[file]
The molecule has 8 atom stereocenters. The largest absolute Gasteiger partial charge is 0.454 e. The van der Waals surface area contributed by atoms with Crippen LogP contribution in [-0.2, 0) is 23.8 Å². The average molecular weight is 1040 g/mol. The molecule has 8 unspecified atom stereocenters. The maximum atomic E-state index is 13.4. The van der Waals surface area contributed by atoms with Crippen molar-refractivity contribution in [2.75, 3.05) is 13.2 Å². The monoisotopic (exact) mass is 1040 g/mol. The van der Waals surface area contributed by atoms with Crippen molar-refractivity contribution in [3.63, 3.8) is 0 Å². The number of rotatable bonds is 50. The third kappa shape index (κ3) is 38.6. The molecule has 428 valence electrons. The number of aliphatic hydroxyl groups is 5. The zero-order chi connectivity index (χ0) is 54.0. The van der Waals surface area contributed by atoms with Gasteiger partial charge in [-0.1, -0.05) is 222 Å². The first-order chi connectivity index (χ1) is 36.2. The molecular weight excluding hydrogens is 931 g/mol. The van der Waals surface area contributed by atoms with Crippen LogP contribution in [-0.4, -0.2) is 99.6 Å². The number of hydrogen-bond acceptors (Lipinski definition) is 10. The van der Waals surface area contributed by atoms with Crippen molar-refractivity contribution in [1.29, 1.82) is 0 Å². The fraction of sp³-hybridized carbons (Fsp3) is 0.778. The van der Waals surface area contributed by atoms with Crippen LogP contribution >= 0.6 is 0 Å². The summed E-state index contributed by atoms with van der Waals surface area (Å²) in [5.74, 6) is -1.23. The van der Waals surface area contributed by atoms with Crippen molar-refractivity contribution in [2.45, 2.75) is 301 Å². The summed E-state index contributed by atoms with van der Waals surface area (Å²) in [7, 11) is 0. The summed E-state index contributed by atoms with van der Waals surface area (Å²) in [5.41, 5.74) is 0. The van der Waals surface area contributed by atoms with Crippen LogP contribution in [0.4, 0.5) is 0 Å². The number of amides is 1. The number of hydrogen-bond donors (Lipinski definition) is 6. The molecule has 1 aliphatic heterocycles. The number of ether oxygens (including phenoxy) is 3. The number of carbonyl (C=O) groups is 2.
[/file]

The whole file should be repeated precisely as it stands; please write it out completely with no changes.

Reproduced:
The molecule has 8 atom stereocenters. The largest absolute Gasteiger partial charge is 0.454 e. The van der Waals surface area contributed by atoms with Crippen LogP contribution in [-0.2, 0) is 23.8 Å². The average molecular weight is 1040 g/mol. The molecule has 8 unspecified atom stereocenters. The maximum atomic E-state index is 13.4. The van der Waals surface area contributed by atoms with Crippen molar-refractivity contribution in [2.75, 3.05) is 13.2 Å². The monoisotopic (exact) mass is 1040 g/mol. The van der Waals surface area contributed by atoms with Crippen molar-refractivity contribution in [3.63, 3.8) is 0 Å². The number of rotatable bonds is 50. The third kappa shape index (κ3) is 38.6. The molecule has 428 valence electrons. The number of aliphatic hydroxyl groups is 5. The zero-order chi connectivity index (χ0) is 54.0. The van der Waals surface area contributed by atoms with Gasteiger partial charge in [-0.1, -0.05) is 222 Å². The first-order chi connectivity index (χ1) is 36.2. The molecular weight excluding hydrogens is 931 g/mol. The van der Waals surface area contributed by atoms with Crippen LogP contribution in [-0.4, -0.2) is 99.6 Å². The number of hydrogen-bond acceptors (Lipinski definition) is 10. The van der Waals surface area contributed by atoms with Crippen molar-refractivity contribution in [1.29, 1.82) is 0 Å². The fraction of sp³-hybridized carbons (Fsp3) is 0.778. The van der Waals surface area contributed by atoms with Crippen LogP contribution >= 0.6 is 0 Å². The summed E-state index contributed by atoms with van der Waals surface area (Å²) in [5.74, 6) is -1.23. The van der Waals surface area contributed by atoms with Crippen molar-refractivity contribution in [2.45, 2.75) is 301 Å². The summed E-state index contributed by atoms with van der Waals surface area (Å²) in [7, 11) is 0. The summed E-state index contributed by atoms with van der Waals surface area (Å²) in [5.41, 5.74) is 0. The van der Waals surface area contributed by atoms with Crippen LogP contribution in [0.4, 0.5) is 0 Å². The number of amides is 1. The number of hydrogen-bond donors (Lipinski definition) is 6. The molecule has 1 aliphatic heterocycles. The number of ether oxygens (including phenoxy) is 3. The number of carbonyl (C=O) groups is 2.